DISTRIBUTED systems —formerly stand-alone systems —are themselves becoming




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SOEN 414



1.1 Background information. 4

1.2 Objectives of this study. 4

1.3 Scope and Justification. 4


2.1 Document Analysis. 5




4.1.1 Advantages. 7

4.1.2 Types of blockchain. 8


4.2.1 Platform as a Service – PaaS. 9

4.2.3 Infrastructure as a Service –
IaaS. 9

4.3 FIREBASE. 10






IT                    Information Technology




SAAS               Software as a service

PAAS              Platform as a service

IAAS               Infrastructure as a service

OS                   Operating System


API                  Application Programming Interface   

HTTP            Hypertext Transfer Protocol

SQL                 Structured Query Language

IoT                  Internet of Things

AI                    Artificial Intelligence

ML                   Machine Learning



1.1 Background information


A distributed
system is a system in which the components
located at networked computers communicate, interact and coordinate their actions only through
passing messages or it can be
defined as distributed system is one involving several computers, in contrast
with centralized systems where all of the system components execute on a single
computer. Tanenbaum and Van Steen (2007) define a distributed system to be: “.
. . a collection of independent computers that appears to the user as a single
coherent system.” Ian Somerville (2011)

According to
Carnegie Mellon University Computer Science department, while distributed
computing has been around since the early days of the DARPA net, the scale and
importance of today’s service infrastructure is unprecedented. At the same
time, embedded systems —formerly stand-alone systems —are themselves becoming
part of the global infrastructure. The rapid deployment of sensors, cell phones
and tablets, and networked microcontrollers throughout all of our technology
creates fantastic opportunities and tremendous challenges in this field.
Carnegie Mellon University – CSD. (2018).


Many types of
distributed systems and applications have been developed and implemented
extensively in the current world. This term paper presents the current
technology innovations and how system distribution is influencing them now and
most likely in the near future.


1.2 Objectives of this

To bring out the importance of distributed systems in current

To identify recent innovations using the advantages of system

To venture into the importance of fault tolerance in
distributed systems.

1.3 Scope and Justification

There are so
many types of distributed system. This research is meant to revolve around the
current innovations in technology specifically blockchain technology, Microsoft
Azure as a cloud computing platform, Firebase as a mobile and web application platform
and explore fault tolerance as an advantage of system distribution. This study
captures the current technological advancement using system distribution vastly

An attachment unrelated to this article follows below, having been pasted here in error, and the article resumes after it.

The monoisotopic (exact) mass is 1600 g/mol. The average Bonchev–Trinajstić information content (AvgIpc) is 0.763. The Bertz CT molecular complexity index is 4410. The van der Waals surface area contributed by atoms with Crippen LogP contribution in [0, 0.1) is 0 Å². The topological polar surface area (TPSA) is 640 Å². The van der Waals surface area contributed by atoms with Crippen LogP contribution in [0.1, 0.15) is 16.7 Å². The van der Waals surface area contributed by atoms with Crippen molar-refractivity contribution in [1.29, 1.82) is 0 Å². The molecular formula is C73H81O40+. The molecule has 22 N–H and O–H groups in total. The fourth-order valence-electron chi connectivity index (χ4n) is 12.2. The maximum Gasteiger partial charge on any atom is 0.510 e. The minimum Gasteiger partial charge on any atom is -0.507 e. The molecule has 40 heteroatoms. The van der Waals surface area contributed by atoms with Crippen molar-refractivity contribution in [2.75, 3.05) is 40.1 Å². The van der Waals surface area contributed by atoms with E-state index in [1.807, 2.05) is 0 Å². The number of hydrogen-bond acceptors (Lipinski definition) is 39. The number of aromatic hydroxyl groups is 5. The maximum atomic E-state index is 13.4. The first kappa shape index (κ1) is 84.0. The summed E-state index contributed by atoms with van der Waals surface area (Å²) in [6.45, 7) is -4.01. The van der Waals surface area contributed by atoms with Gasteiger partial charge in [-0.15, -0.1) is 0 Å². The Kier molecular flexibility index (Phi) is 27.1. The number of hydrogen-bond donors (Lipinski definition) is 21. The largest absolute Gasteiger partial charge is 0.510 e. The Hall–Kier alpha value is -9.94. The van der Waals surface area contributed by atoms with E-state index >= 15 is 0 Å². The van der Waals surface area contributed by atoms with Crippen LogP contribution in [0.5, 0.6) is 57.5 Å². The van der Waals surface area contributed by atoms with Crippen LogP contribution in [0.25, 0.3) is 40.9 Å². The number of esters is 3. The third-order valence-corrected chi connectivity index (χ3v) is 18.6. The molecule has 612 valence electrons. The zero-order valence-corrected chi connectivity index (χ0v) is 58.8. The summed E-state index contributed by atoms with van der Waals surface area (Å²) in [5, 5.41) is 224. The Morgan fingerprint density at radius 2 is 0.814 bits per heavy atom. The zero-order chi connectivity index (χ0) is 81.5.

suggesting that as technology evolves daily, system distribution is applied and
advanced as well.



2.1 Document Analysis

This is
collection of data method that will be carried out in this project. It is a
form of qualitative research in which documents are interpreted by the
researcher to give voice and meaning around an assessment topic.



Krishna Nadiminti, Marcos Dias and Rajkumar Buyya in
their grid computing and distributed systems discuss grid as a type of
distributed system that enables coordinated sharing and aggregation of
distributed, anonymous, heterogeneous resource based on users’ Quality of
Service requirements. Grids are commonly used to support applications emerging
in the areas of e-Science and e-Business, which commonly involve geographically
distributed communities of people who engage in collaborative activities to
solve large scale problems and require sharing of various resources such as
computers, data, applications and scientific instruments. (Krishna Nadiminti,
Marcos Dias and Rajkumar, 2017)


Mohammad Hamdaqa And Ladan Tahvildari on their
research on cloud computing as a type of distributed system. The most recent
and accepted standardized definition of Cloud Computing is the one by the
National Institute of Standards and Technology (NIST) 6: “Cloud computing is
a model for enabling ubiquitous, convenient, on-demand network access to a
shared pool of configurable computing resources (e.g., networks, servers,
storage, applications, and services) THAT can be rapidly provisioned and
released with minimal management effort or service provider interaction. This
cloud model promotes availability and is composed of five essential
characteristics, three service MODELS, and four deployment models.”.
Accordingly, this survey article presents a unified view of the Cloud Computing
main concepts, characteristics, models, and architectures. Moreover, it
presents a landscape of research in Cloud Computing by highlighting relevant
disciplines and some diligent research projects. This helps identify the
underlying research gaps and elaborates on the corresponding challenges.
Mohammad Hamdaqa And Ladan Tahvildari (2012)


Imran Bashir (2018) in his book Mastering Blockchain he
tackles on the distributed ledger technology. Blockchain was introduced with
the invention of bitcoin in 2008 and then with its practical implementation in
2009. The concept of electronic cash or digital currency is not new. Since the
1980s, e-cash protocols have existed that are based on a model proposed by
David Chaum.

Electronic cash, just as understanding the concepts of
distributed systems is necessary in order to understand blockchain technology,
the idea of electronic cash is also essential to appreciate the first and
astonishingly successful application of blockchain: the bitcoin, or broadly
cryptocurrencies. Theoretical concepts in distributed systems such as consensus
algorithms provided the basis of the practical implementation of Proof of Work
algorithms in bitcoin; moreover, ideas from different electronic cash schemes
also paved the way for the invention of cryptocurrencies, specifically bitcoin.Blockchain
at its core is a peer-to-peer distributed ledger that is cryptographically
secure, append-only, immutable (extremely hard to change), and updateable only
via consensus or agreement among peers. Imran Bashir (2018)

All these
researches revolve around distributed systems and their unique features. It is
also proves that there is a promising future in system distributing and its